In this wiki page we can read:

The Lagrangian density for Newtonian gravity is:

$$\mathcal{L}(\mathbf{x},t)= - \rho (\mathbf{x},t) \Phi (\mathbf{x},t) - {1 \over 8 \pi G} (\nabla \Phi (\mathbf{x},t))^2,$$

while in this other wiki page we can see:

The simplest classical field is a real scalar field — a real number at every point in space that changes in time. It is denoted as $ϕ(x, t)$, where $x$ is the position vector, and $t$ is the time. Suppose the Lagrangian of the field, $L$, is

$$L = \int d^3x\,\mathcal{L} = \int d^3x\,\left[\frac 12 \dot\phi^2 - \frac 12 (\nabla\phi)^2 - \frac 12 m^2\phi^2\right]. $$

I assume both expressions of Lagrangian density must agree(?). I can define $m=4 \pi G \rho$, but even after that there are two important differences:

  1. term in $\dot{\phi}$ not present in first equation.

  2. term in $\rho \phi$ of first equation seems to be $m^2 \phi^2$ in second one.

Must these two equations agree? if they must, how to pass from one to the other?

Related: Lagrangian potential for Newtonian gravity but curiously it talks about an expression not currently found in wiki page.

  • 1
    $\begingroup$ Those are two completely different lagrangians, as is stated in their names. Is there a reason you believe they refer to the same object? $\endgroup$
    – Triatticus
    Commented Sep 20, 2020 at 20:06
  • 2
    $\begingroup$ The two Lagrangians have nothing to do with each other, other than both involving (different kinds of) scalar fields. $\endgroup$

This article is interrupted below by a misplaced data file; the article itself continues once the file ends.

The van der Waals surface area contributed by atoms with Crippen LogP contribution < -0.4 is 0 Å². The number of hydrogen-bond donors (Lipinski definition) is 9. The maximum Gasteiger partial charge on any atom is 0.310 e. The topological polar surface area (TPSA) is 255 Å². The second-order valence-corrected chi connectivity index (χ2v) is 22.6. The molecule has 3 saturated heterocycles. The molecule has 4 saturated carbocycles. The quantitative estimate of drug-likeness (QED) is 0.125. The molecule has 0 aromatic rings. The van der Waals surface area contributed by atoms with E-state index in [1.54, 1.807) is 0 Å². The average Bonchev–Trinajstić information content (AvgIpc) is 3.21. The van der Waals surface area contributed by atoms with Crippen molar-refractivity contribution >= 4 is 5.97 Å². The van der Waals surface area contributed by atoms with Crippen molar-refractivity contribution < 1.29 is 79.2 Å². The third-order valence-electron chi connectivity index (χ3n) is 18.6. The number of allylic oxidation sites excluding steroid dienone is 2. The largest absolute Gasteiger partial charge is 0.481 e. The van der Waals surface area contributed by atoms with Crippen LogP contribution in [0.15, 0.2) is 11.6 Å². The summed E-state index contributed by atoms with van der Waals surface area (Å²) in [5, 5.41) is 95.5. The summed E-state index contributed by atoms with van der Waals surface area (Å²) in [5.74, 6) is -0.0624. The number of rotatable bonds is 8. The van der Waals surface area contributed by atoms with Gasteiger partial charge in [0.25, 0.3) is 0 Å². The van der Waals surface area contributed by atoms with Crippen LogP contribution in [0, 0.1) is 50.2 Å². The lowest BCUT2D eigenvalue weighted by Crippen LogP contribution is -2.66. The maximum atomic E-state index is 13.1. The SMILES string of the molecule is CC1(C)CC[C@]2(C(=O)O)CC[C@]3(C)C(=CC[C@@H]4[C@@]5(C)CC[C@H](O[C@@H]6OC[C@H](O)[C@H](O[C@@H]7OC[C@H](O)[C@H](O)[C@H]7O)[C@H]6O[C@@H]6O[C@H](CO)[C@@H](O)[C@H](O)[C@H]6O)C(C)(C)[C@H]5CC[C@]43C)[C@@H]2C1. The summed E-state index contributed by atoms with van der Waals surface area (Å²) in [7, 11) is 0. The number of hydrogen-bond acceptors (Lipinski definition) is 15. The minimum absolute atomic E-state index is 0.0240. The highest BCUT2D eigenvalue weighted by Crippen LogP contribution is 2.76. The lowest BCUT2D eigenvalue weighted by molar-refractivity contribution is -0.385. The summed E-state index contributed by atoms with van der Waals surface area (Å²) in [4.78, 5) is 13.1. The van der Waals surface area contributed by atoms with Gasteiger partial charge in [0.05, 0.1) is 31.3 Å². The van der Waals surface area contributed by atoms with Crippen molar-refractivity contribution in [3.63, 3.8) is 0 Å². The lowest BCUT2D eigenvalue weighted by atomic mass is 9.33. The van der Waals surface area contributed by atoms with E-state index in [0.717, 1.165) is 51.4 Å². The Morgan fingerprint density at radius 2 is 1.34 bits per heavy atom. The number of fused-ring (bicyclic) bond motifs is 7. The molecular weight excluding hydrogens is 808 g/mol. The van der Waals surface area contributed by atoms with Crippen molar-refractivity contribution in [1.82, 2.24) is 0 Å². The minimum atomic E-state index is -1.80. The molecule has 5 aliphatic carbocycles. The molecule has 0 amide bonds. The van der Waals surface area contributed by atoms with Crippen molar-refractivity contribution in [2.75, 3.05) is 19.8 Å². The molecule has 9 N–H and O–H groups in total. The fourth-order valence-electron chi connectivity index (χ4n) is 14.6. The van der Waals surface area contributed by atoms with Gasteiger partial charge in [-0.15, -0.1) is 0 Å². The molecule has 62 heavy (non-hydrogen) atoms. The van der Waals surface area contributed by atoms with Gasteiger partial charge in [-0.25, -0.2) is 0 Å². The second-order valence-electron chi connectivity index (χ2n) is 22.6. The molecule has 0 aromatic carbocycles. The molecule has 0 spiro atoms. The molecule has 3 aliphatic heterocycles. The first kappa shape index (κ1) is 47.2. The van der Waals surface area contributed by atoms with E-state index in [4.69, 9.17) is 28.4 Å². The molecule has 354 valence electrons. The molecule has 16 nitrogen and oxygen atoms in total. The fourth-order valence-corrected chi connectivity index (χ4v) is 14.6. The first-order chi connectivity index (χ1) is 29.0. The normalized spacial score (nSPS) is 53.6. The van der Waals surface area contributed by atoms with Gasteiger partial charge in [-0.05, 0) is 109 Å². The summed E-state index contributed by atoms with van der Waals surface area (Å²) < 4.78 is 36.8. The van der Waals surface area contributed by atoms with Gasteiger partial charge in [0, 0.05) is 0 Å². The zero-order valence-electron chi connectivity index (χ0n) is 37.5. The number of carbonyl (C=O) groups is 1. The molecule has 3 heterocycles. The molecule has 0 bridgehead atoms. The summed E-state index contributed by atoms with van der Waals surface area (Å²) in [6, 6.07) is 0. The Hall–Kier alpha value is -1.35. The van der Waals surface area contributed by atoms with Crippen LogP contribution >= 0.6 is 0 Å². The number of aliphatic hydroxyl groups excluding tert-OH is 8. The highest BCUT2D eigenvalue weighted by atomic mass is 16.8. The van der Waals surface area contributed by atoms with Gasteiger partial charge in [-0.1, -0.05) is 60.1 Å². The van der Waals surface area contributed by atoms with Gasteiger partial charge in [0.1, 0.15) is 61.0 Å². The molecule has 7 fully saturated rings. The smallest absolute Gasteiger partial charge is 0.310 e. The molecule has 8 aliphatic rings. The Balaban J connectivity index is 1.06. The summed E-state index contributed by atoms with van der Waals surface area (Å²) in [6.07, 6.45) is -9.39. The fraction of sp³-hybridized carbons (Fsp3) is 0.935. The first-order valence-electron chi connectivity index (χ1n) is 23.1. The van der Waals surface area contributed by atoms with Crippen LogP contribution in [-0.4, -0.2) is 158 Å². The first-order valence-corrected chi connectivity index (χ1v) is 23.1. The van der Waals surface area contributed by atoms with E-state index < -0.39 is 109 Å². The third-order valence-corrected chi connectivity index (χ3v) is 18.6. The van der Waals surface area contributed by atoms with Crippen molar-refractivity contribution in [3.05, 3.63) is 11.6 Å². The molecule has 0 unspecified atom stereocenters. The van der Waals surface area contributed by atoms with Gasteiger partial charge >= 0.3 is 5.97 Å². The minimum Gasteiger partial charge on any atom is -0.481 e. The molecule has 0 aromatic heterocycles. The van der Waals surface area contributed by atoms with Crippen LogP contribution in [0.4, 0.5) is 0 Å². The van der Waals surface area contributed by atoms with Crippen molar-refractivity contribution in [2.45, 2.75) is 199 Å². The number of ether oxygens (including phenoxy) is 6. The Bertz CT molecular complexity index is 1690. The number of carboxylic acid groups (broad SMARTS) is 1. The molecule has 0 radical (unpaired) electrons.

– G. Smith
    Commented Sep 20, 2020 at 20:19

2 Answers 2


The first Lagrangian density $$\mathcal{L}(\mathbf{x},t)= -\rho(\mathbf{x},t)\Phi(\mathbf{x},t)-\frac{1}{8\pi G}(\nabla\Phi(\mathbf{x},t))^2$$ describes the gravity potential $\Phi(\mathbf{x},t)$ (a scalar field) in the presence of the density $\rho(\mathbf{x},t)$ (another scalar field).

The second Lagrangian density
(I have added the $(\mathbf{x},t)$ dependencies for more clarity)
$$\mathcal{L}(\mathbf{x},t)= \frac{1}{2}\dot\phi(\mathbf{x},t)^2-\frac{1}{2}(\nabla\phi(\mathbf{x},t))^2 - \frac 12 m^2\phi(\mathbf{x},t)^2$$ describes a single particle by a scalar field $\phi(\mathbf{x},t)$. Here $m$ is not a field, but just a constant number (the mass of the single particle).

These are two entirely different phenomena. Hence there is no reason to expect any similarity between the two.


These actions are logicaly different.

First Lagrangian describe nonrelativistic scalar field: $$ \mathcal{L}(\mathbf{x},t)= - \rho (\mathbf{x},t) \Phi (\mathbf{x},t) - {1 \over 8 \pi G} (\nabla \Phi (\mathbf{x},t))^2 $$

Second Lagrangian describe relativistic scalar field: $$ L = \int d^3x\,\mathcal{L} = \int d^3x\,\left[\frac 12 \dot\phi^2 - \frac 12 (\nabla\phi)^2 - \frac 12 m^2\phi^2\right] $$

First action can be deduced not from second action, but as non-relativistic Newtonian limit of Einstein-Hilbert action coupled to matter if one will use metric in leading order (see for example David Tong: Lectures on General Relativity, section 5.1):

$$ ds^2 = -(1+2\Phi)dt^2 + (1-2\Phi) \, d\mathbf{x} \cdot d\mathbf{x} $$


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